Two Logan Circle girls were on their way to Capitol Hill for brunch when they ran into a slight snag. We were meeting Cathy, a sweet little blonde who runs a fashion website called Poor Little It Girl. But our lovely MyTaxi driver had us stuck in traffic. It wasn’t his fault—the Rock & Roll Marathon had shut down huge chunks of the city, and we had completely failed to take that into consideration when planning.
Cori Sue, perhaps, should have known. She crushed the half marathon in around an hour and half that morning, no big deal. But there we were, sitting in the taxi, glancing at the time on our iPhones, apologizing to Cathy that we were not even on the usual Bitches time (10 minutes late, of course), but rather, a shockingly rude 40 minutes behind.
Our MyTaxi driver finally decided to take another route and dodged more traffic by doing a big circle around Eastern Market, eventually getting us to the extremely busy Barracks Row. This little street was slammed with people after the race; they were all on the hunt for brunch.
We bopped over to Senart’s Oyster and Chop House, which looks like it should be on a dock on the water somewhere, but instead has been on Eighth Street for, oh, forever. (My historical suspicion turned out to be true: Senart’s was established in 1913, when the Senart family used to live on the second floor, serving up their oysters on the first floor.)
The restaurant is very long and very narrow, with a huge wooden bar taking up more than half the length of the place. You have to squeeze behind all the barstools, past the wood-burning fireplace, to get to the rear of the restaurant where the tables and kitchen are. The unusual shape makes it charming.
We eventually found Cathy, who was sitting in a quiet corner in the very back of the restaurant. We introduced ourselves, apologized profusely for our tardiness, and chatted about her website and Washington. She’s on the hunt for a fabulous job in fashion (and she has the chops to kill it, people), so reach out if you have any leads.
Our server brought us mimosas and Bloody Marys. The brunch deal at Senart’s is $4 Bloody Marys and Oyster Shooters from 10 to 3 on Saturdays. The Mary came with two olives and wasn’t very spicy, which was rather disappointing. I didn’t finish it. Cori Sue and Cathy, however, each had two mimosas, and were giggling away by the end of the brunch.
To start, we, of course, had to sample from the raw bar. There’s a selection of jumbo shrimp or oysters in various quantities. We ordered both and they arrived on a huge platter of ice.
I’m not a huge fan of oysters, but I do love shrimp. The shrimp were absolutely enormous, fresh and delicious, and the dish came with different dipping sauces—not just the usual cocktail sauce—like a red wine and cucumber mignonette.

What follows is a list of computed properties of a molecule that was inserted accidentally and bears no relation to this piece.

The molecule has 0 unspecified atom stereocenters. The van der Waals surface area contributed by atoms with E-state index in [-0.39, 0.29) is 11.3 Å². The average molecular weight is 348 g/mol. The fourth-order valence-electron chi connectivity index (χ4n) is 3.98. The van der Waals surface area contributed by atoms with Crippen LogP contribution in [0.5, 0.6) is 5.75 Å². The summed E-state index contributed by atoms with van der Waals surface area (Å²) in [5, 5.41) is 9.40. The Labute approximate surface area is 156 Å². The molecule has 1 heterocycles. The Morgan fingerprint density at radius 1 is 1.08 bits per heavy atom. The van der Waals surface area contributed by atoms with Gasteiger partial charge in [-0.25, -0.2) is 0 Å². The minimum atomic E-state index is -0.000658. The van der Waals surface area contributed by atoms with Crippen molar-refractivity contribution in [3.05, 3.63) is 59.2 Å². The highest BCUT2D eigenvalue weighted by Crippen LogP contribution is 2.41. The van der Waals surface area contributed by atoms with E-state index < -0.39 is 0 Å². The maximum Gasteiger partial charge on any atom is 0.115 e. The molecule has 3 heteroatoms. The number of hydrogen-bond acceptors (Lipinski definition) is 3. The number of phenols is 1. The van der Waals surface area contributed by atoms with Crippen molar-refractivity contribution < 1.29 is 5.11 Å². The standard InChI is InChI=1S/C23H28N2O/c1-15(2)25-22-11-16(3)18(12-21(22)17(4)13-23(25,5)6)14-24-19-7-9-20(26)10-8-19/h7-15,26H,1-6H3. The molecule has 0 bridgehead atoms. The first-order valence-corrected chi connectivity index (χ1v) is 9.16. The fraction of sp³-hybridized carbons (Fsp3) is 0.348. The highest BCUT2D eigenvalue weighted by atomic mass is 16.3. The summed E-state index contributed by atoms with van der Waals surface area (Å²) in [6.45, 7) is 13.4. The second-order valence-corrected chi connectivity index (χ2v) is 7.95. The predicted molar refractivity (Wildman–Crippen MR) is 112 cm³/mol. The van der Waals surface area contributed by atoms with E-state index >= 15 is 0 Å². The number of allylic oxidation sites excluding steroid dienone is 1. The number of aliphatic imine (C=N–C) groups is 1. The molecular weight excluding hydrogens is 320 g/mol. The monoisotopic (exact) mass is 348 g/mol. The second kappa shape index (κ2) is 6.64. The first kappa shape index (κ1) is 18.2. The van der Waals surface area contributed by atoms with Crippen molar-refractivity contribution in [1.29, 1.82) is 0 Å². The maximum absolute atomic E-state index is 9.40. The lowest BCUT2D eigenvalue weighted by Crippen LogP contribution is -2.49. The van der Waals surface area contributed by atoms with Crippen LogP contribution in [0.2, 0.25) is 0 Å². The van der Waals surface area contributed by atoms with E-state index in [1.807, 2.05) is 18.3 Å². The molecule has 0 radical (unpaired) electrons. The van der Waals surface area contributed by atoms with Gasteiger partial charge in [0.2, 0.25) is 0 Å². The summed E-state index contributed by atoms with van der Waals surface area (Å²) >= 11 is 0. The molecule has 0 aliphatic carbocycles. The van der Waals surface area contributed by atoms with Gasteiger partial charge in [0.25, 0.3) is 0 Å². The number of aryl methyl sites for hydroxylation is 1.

Cathy said she thought the oysters were phenomenal, but Cori Sue, ever the Bitch, was not as impressed, saying, while they were good, they weren’t the best oysters she’s ever had.
The entrees we ordered all had a common theme: too much egg, not enough of anything else. Cathy’s Eastern Shore Breakfast, for instance, seemed to be a big skillet of scrambled egg with barely any of the promised ingredients: fried oysters (only a tiny pile atop), gruyere, home fries with peppers, onions and Senart’s aioli. She sort of shoved the egg around the plate, digging for the ingredients buried inside.
I, of course, went for the Benny. At Senart’s it’s a crab and prosciutto eggs Benedict. The hollandaise sauce had an interesting kick, and there was plenty of crab and prosciutto on top of the English muffins. The poached eggs were overcooked, unfortunately. The dish was solid, and it went quickly, as I was starving.
Cori Sue ordered the grilled shrimp omelet. It was big (again, so much egg!) and supposedly filled with grilled spring onion and brie, and topped with shellfish cream, but was similarly sparse on the accoutrements. CS did not notice any onion, and it could have used a lot more brie, shrimp, and sauce.
Halfway through she was left with a lot of eggy omelet but nothing to go with it. The shrimp were thinly sliced inside the omelet and the shellfish cream was delicious and flavorful—but the omelet could have used more of both.
The home fries (read: potatoes) that were on the side of every dish seemed as if they could have been dropped in a frying pan from a frozen bag (you know, the kind that are perfectly cut in squares so you know they were made by a machine, not a human). The fries were relatively tasteless and were clearly just a plate filler.
We also had a side of fruit—pineapple, grapes, and the dreaded honeydew—we only ate the pineapple.
I had to nip off, as I had another Saturday appointment to catch, but Cori Sue and Cathy stayed for dessert. They ordered the bread pudding, and I heard from them both afterwards that it was truly delicious.
It had raisins in it, which Cori Sue doesn’t typically care for, but it worked here. It was very flavorful, drizzled with a house caramel sauce, and served with an enormous dollop of house-made, thick, and fluffy whipped cream.
With that dessert, the end of the brunch was just as good as the beginning. It’s just the main course that needs a bit of work.
The Bitches say: B- Great atmosphere and a good raw bar, but the entrees need some work.
Senart’s Oyster Bar & Chop House
520 8th St SE
Washington, DC 20003
Senart’s serve brunch on Saturdays and Sundays.